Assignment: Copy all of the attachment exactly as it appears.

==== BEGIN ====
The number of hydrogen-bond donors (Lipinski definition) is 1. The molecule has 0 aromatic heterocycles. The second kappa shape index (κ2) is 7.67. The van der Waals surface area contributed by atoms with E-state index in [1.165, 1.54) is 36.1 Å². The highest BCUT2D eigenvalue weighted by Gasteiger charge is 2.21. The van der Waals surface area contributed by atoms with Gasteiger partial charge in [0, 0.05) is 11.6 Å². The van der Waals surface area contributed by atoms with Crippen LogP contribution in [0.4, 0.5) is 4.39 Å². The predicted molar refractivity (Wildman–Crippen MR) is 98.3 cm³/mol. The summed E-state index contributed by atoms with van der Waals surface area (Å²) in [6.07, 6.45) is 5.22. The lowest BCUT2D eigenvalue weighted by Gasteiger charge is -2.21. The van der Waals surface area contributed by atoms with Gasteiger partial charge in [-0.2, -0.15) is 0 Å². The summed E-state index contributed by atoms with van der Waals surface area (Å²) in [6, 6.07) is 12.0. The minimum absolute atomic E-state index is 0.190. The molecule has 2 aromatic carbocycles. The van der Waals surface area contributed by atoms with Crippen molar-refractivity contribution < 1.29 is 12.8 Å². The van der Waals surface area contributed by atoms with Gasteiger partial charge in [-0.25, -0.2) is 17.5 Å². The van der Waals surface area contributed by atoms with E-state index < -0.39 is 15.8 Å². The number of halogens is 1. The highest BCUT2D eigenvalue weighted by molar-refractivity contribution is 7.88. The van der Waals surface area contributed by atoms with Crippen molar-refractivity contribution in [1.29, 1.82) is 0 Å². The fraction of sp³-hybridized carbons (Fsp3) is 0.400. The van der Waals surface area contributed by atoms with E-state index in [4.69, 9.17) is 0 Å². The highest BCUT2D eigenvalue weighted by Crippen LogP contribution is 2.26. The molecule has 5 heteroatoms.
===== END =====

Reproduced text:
The number of hydrogen-bond donors (Lipinski definition) is 1. The molecule has 0 aromatic heterocycles. The second kappa shape index (κ2) is 7.67. The van der Waals surface area contributed by atoms with E-state index in [1.165, 1.54) is 36.1 Å². The highest BCUT2D eigenvalue weighted by Gasteiger charge is 2.21. The van der Waals surface area contributed by atoms with Gasteiger partial charge in [0, 0.05) is 11.6 Å². The van der Waals surface area contributed by atoms with Crippen LogP contribution in [0.4, 0.5) is 4.39 Å². The predicted molar refractivity (Wildman–Crippen MR) is 98.3 cm³/mol. The summed E-state index contributed by atoms with van der Waals surface area (Å²) in [6.07, 6.45) is 5.22. The lowest BCUT2D eigenvalue weighted by Gasteiger charge is -2.21. The van der Waals surface area contributed by atoms with Gasteiger partial charge in [-0.2, -0.15) is 0 Å². The summed E-state index contributed by atoms with van der Waals surface area (Å²) in [6, 6.07) is 12.0. The minimum absolute atomic E-state index is 0.190. The molecule has 2 aromatic carbocycles. The van der Waals surface area contributed by atoms with Crippen molar-refractivity contribution < 1.29 is 12.8 Å². The van der Waals surface area contributed by atoms with Gasteiger partial charge in [-0.25, -0.2) is 17.5 Å². The van der Waals surface area contributed by atoms with E-state index < -0.39 is 15.8 Å². The number of halogens is 1. The highest BCUT2D eigenvalue weighted by molar-refractivity contribution is 7.88. The van der Waals surface area contributed by atoms with Crippen molar-refractivity contribution in [1.29, 1.82) is 0 Å². The fraction of sp³-hybridized carbons (Fsp3) is 0.400. The van der Waals surface area contributed by atoms with E-state index in [4.69, 9.17) is 0 Å². The highest BCUT2D eigenvalue weighted by Crippen LogP contribution is 2.26. The molecule has 5 heteroatoms.